Vermont has been the victim of a failed “progressive” experiment that has led to a dramatic increase in drug and sex trafficking, gang activity, and decimation of police protection and morale. This has cost lives from overdose, and increased murder, rape, and robberies while destroying businesses and discouraging productive enterprises from locating their operations here. The solution to a crime wave is to increase crime prevention.
This would seem to be common sense, yet voices that have warned against decarceration, eliminating cash bail, softening probation, and defunding the police have been scorned by a progressive cacophony claiming “equity” and an end to Vermont’s alleged (but nonexistent) “systemic white supremacy.” Burlington has become a shell of its former beauty, yet voters reinstalled Sarah George as prosecutor, ensuring the deterioration will continue.
I am not unsympathetic to criminal defendants and the conditions which lead people to commit crimes. I have lived in high crime areas, and worked as a criminal defense attorney for years with a very busy law practice. At that time I saw that criminal laws were too tough, especially against nonviolent drug offenders. This is why I stood firm about legalizing cannabis as a conservative, why I trained as a Vermont Recovery Coach, and why I strongly advocate for more counseling services for those in Medically Assisted Treatment.
But the pendulum has now swung much too far in the opposite direction: teenagers commit more crimes than adults, yet Vermont now charges young adults as children for most crimes. Meanwhile, probation has become a joke, inmates are offered synthetic opioids easily, police are condemned as racists and defunded, and prostitution is being legalized in two Vermont cities. This is creating a perfect storm to invite criminals and crime to the Green Mountain State, and the impact is not limited to Vermont’s urban pockets — it is seeping into our rural mountain communities.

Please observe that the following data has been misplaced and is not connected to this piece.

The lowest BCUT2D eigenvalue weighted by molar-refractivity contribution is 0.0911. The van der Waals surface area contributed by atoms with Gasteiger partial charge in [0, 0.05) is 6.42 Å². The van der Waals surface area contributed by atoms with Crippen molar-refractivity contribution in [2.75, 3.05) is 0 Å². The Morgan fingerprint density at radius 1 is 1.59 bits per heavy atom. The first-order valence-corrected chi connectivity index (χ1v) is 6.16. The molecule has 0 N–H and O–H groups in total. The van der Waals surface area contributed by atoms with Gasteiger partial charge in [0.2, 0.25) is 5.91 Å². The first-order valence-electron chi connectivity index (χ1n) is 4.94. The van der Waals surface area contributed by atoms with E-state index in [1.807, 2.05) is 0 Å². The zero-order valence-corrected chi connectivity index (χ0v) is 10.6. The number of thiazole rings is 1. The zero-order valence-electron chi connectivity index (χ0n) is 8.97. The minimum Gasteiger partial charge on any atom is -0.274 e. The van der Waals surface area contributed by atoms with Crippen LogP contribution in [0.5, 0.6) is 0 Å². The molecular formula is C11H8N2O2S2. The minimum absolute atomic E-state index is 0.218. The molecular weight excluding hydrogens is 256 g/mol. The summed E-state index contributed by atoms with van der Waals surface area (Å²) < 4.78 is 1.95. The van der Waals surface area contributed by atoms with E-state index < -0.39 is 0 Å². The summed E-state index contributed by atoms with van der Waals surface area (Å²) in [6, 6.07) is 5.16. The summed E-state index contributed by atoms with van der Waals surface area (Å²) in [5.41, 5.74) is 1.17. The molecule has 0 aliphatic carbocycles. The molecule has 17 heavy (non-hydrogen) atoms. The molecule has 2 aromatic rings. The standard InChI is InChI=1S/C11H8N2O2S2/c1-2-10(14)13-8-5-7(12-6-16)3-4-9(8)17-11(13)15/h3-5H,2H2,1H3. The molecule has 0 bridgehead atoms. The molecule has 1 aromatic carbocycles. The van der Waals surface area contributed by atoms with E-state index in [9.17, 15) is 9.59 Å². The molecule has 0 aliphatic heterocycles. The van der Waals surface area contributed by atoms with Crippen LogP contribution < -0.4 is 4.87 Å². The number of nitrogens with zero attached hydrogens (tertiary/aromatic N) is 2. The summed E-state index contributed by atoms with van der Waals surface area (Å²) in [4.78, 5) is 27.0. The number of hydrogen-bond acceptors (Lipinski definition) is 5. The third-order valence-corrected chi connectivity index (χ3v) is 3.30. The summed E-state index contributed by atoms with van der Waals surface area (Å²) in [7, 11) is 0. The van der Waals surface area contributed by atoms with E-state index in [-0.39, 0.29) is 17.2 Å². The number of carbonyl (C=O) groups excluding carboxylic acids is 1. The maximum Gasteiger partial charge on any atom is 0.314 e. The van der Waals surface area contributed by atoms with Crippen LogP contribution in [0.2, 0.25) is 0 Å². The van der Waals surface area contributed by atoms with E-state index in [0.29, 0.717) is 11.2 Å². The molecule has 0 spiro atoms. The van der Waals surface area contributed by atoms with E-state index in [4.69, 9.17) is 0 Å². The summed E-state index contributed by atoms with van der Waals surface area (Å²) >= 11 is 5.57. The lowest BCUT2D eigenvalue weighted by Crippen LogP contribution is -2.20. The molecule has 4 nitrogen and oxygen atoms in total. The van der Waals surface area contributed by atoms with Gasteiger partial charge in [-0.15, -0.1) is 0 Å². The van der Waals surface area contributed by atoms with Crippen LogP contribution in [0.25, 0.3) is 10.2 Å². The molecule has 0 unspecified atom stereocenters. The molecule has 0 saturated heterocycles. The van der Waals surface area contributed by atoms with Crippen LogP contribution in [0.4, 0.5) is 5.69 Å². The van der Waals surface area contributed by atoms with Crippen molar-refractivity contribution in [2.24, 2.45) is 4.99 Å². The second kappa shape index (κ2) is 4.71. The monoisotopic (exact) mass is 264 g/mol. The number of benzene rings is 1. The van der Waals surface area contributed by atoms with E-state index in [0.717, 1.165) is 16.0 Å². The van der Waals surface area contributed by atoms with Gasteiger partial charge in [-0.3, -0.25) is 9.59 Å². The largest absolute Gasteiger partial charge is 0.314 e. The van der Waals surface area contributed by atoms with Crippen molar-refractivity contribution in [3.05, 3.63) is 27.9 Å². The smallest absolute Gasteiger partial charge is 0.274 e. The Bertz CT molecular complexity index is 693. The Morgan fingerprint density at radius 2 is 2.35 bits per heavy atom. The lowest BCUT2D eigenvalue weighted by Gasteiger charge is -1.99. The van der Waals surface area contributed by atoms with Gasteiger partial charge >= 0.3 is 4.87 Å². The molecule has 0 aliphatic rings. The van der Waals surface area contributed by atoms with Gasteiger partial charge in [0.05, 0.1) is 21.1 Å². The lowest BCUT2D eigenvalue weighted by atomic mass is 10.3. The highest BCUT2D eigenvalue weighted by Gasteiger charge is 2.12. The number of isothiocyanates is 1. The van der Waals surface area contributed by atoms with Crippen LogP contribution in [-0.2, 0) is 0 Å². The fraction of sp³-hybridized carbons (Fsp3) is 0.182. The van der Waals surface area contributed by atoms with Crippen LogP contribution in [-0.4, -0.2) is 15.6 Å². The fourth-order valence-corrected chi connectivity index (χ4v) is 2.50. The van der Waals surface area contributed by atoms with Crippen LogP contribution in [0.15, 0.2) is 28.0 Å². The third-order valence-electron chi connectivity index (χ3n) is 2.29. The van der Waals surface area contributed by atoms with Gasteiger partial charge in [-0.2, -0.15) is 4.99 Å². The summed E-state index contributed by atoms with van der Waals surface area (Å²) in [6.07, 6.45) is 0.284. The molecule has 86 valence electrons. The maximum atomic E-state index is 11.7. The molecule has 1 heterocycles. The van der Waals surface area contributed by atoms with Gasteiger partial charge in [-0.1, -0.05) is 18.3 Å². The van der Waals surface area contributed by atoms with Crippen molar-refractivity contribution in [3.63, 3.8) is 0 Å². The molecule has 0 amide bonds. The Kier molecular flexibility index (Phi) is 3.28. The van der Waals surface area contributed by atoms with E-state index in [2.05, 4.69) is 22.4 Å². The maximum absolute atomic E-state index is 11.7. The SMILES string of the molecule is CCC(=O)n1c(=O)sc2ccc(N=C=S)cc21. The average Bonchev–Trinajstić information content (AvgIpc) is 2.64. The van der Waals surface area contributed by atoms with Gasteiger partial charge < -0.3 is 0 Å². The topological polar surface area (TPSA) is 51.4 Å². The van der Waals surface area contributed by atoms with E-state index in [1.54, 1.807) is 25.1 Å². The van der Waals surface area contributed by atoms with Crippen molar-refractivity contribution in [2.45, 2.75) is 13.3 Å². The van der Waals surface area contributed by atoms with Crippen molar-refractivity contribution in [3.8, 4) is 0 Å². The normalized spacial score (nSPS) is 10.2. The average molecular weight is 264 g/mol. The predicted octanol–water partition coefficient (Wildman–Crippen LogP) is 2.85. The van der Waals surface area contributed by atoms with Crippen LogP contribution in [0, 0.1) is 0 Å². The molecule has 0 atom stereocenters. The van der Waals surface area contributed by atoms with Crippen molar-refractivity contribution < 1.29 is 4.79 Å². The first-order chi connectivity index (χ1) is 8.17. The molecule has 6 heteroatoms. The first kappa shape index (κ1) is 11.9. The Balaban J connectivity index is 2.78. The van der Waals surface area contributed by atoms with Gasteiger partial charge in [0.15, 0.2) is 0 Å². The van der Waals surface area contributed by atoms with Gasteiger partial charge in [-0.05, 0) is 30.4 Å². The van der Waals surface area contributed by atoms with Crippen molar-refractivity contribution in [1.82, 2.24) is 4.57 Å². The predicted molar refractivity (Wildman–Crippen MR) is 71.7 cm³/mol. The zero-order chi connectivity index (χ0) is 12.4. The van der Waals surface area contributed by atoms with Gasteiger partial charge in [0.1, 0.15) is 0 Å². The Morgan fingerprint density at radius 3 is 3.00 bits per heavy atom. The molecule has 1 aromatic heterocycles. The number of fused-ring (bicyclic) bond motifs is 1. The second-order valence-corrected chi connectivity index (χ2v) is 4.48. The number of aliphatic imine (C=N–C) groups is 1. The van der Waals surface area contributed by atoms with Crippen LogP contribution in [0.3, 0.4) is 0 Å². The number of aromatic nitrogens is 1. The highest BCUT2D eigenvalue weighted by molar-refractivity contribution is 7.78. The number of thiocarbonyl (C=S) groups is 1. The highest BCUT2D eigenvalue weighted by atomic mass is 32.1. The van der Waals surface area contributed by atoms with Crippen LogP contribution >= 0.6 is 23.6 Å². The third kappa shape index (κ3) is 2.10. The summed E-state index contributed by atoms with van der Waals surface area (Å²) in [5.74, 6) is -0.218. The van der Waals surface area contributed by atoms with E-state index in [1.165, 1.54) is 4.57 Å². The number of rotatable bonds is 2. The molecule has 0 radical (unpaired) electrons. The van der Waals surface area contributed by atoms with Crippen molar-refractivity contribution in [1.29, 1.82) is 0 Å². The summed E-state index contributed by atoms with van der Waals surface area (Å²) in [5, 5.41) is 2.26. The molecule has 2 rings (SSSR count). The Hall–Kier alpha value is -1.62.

Seven Days just reported an increase in methamphetamine use:
The true scope of meth’s reach is not fully understood, as opioids draw most of the state’s attention and resources. … Mexican cartels figured out how to produce purer, cheaper and more lethal versions of the drug on an industrial scale. … As the western U.S. was flooded with potent meth in the early 2010s and street prices plummeted, the cartels began seeking untapped markets. They looked to the Northeast, where the opioid epidemic was already well under way.
Mexico has become the world’s kingpin producer of “Mexican White” heroin and fentanyl, and lax border restrictions enable huge quantities of these drugs to be distributed through a very effective gang distribution system to Vermont. Newspaper headlines are filled with out-of-state defendants charged with selling these deadly wares to white Vermonters dying in droves, but “social justice” racialization means the obvious gang connections are ideologically whitewashed from the media even as police are falsely labeled racists for interdiction.